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the Complete Review
the complete review - fiction



An Inexplicable Story

by
Josef Skvorecky


general information | our review | links | about the author

To purchase An Inexplicable Story



Title: An Inexplicable Story
Author: Josef Skvorecky
Genre: Novel
Written: 2002
Length: 179 pages
Original in: Czech
Availability: An Inexplicable Story - US
An Inexplicable Story - UK
An Inexplicable Story - Canada
  • The Narrative of Questus Firmus Siculus
  • Written in Czech, but first published in English
  • Translated by Káca Polácková Henley

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Our Assessment:

B : creative, but a bit too playful

See our review for fuller assessment.




The complete review's Review:

       An Inexplicable Story purports to be a critical edition of 'The Narrative of Questus Firmus Siculus', complete with preface, footnotes, and commentary. The narrative itself is a fragmentary 1st-century text written by Questus Firmus Siculus, apparently a relative (possibly even the son) of Ovid. And what's particularly mysterious about the manuscript is that it was found in the tomb of a 4th century Latin American royal.
       From the first, there are clues that Skvorecky is playing literary games here. The dedication describes this book as a: "tribute to EAP and other literary loves of my bygone days", and the preface is ascribed to a Patrick Oliver Enfield, making for two early Poe-echoes. (Unforgivably, Skvorecky's Author's Note misspells the name as 'Edgar Allen Poe'.) And the manuscript was discovered in Honduras: "by a group of Miskatonic University students" -- a nod to H.P.Lovecraft. In the Commentary that makes up the second half of the book, more Poe-links are found -- moving on also to Jules Verne, with Skvorecky explaining the genesis of the story and all that went into it (and he accumulated a lot of stuff to put into this relatively slim volume).
       The ancient text -- including extensive footnotes that are often informative about Roman history and everyday life -- takes up a bit more than half of the book. It is presented as fragmentary: there are gaps in the scrolls, from missing words to larger sections. It adds up to a sort of memoir of this Questus Firmus Siculus. He has some family issues (he wonders about his Oedipus-like feelings, doesn't want to follow in his father's footsteps, and wonders more and more what exactly the relation between his mother and her distant cousin, Ovid, was ...), and has some ideas of what he wants to do with his life: he doesn't want to throw it completely away by becoming a poet or something like that, but, as he explains to the Emperor, he would like "-- to invent -- for the army --".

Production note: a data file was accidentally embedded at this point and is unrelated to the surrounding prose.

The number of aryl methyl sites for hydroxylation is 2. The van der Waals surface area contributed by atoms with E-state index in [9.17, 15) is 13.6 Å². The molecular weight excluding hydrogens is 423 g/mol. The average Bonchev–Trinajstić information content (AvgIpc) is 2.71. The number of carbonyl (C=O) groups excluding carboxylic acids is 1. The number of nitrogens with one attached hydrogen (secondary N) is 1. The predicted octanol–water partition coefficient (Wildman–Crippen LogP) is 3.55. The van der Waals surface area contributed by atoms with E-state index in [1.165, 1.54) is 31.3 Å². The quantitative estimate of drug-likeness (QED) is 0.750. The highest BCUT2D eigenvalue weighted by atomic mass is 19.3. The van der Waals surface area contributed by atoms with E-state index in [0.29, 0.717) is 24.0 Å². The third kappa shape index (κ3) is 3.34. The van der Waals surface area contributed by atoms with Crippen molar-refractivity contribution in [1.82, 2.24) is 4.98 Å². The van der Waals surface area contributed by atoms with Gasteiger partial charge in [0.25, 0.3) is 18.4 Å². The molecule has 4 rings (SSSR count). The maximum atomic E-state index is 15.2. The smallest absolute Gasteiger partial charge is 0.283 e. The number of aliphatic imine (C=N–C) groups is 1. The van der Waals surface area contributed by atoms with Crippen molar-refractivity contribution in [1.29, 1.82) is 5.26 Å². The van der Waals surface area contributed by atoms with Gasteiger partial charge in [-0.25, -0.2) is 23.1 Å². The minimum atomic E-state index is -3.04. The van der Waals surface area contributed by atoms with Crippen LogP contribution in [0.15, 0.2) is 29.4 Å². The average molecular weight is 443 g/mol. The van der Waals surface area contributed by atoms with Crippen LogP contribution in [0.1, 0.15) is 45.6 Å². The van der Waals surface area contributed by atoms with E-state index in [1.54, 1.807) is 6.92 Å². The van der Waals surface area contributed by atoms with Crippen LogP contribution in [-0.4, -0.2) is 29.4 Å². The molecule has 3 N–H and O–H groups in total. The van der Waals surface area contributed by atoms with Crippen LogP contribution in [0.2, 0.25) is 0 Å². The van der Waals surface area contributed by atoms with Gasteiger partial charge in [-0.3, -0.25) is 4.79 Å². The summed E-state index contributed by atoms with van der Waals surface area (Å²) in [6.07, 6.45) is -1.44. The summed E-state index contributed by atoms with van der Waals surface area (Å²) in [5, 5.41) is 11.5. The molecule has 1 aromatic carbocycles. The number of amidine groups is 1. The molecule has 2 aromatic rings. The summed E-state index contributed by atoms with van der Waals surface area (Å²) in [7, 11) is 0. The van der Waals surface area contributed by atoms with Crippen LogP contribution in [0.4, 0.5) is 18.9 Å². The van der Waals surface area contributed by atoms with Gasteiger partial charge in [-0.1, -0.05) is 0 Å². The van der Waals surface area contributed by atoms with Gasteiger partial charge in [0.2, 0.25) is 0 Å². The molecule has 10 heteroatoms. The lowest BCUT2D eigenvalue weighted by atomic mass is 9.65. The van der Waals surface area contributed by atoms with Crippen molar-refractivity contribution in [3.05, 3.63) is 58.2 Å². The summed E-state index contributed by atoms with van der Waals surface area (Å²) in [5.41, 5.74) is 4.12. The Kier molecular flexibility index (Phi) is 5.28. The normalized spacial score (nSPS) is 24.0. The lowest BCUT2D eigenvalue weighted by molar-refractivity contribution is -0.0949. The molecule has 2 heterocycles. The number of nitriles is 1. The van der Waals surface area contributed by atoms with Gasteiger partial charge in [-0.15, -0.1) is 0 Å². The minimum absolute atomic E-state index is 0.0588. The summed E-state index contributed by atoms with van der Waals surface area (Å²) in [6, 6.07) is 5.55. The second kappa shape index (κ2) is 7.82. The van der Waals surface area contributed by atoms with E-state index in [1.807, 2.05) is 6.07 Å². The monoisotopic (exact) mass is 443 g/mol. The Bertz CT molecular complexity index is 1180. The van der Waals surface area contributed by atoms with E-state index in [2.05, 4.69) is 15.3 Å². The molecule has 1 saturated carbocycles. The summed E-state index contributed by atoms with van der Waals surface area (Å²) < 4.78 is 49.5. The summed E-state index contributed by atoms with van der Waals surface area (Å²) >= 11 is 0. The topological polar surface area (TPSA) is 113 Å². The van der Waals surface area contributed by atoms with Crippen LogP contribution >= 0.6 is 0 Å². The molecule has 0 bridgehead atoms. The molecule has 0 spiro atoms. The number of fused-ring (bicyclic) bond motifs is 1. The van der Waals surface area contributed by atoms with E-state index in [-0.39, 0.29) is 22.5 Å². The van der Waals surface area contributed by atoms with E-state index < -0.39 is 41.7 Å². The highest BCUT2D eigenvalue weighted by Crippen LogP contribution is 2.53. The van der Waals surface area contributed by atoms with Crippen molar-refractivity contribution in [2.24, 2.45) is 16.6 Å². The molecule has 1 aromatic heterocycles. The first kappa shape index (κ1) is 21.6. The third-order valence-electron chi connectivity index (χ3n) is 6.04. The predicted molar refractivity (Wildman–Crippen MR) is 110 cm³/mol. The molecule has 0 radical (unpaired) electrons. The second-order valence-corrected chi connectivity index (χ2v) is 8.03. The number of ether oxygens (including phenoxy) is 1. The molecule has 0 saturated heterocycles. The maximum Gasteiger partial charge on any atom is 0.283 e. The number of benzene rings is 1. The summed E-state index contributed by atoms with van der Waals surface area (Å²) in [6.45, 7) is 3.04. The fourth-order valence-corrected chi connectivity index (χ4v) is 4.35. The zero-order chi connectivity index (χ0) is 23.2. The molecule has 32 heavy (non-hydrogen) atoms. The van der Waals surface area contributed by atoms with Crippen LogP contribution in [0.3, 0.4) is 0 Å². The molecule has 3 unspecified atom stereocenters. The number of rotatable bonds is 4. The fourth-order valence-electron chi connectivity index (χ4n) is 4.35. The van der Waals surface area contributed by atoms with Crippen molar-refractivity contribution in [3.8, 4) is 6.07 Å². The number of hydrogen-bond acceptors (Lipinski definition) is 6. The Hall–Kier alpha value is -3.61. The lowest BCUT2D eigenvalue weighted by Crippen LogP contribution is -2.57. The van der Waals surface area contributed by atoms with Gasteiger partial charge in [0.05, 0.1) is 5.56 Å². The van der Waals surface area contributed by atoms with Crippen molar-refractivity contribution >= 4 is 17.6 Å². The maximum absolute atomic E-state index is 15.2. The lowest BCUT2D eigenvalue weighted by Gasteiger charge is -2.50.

Skvorecky does then posit that Quintus makes one very big invention, inspired by the Roman 'war machine' and how battle formations were used in attacks. It's a leap from there to Quintus' invention, but with the help of Skvorecky's diagram's a somewhat plausible one: what Skvorecky suggests is that Quintus designed a steam-powered ship (explaining also how he made it across the Atlantic).
       The other mystery the account addresses is Ovid's exile, including why it took so long for the Emperor to punish him, as well as what became of Ovid.
       Not all the answers are found directly or obviously in the text, as Skvorecky leaves much of the interpretation (as well as some additional clues -- including another shorter manuscript from about that time) to the commentaries and postscripts to successive editions of this critical edition of the original text. Yes, it's very multi-layered, and yes it's quite complex, but Skvorecky has good fun with it, and his presentation makes the larger picture quite clear. Despite appearances, this is a novelist (and story-teller's) book, not that of a scholar.
       Still, there's a lot to it, from echoes of Feydeau in a drama-fragment contained in the original text (yet another mystery !) to Poe- and Verne-connexions to fairly detailed bits of information about Roman history and customs. If anything, there is too little elaboration, Skvorecky holding on to that fragmentary approach in toto. Somewhat odd, too, is the very casual story-telling approach of some of the supplemental material, which wouldn't be quite so jarring in a larger work but here works too much to getting things side-tracked. (And some of the jokes are a bit too simple: did the first edition really have to be: "published by Nary & Trace Publishers" ?)
       An Inexplicable Story is clever and fun, but Skvorecky doesn't make quite enough out of the material. Worthwhile, but also slightly disappointing.

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Links:

An Inexplicable Story: Reviews: Josef Škvorecký: Other books by Josef Škvorecký under review: Other books of interest under review:

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About the Author:

       Czech author Josef Škvorecký fled his native country for Canada decades ago. He has written many novels and has received numerous awards, including the Neustadt International Prixe for Literature.

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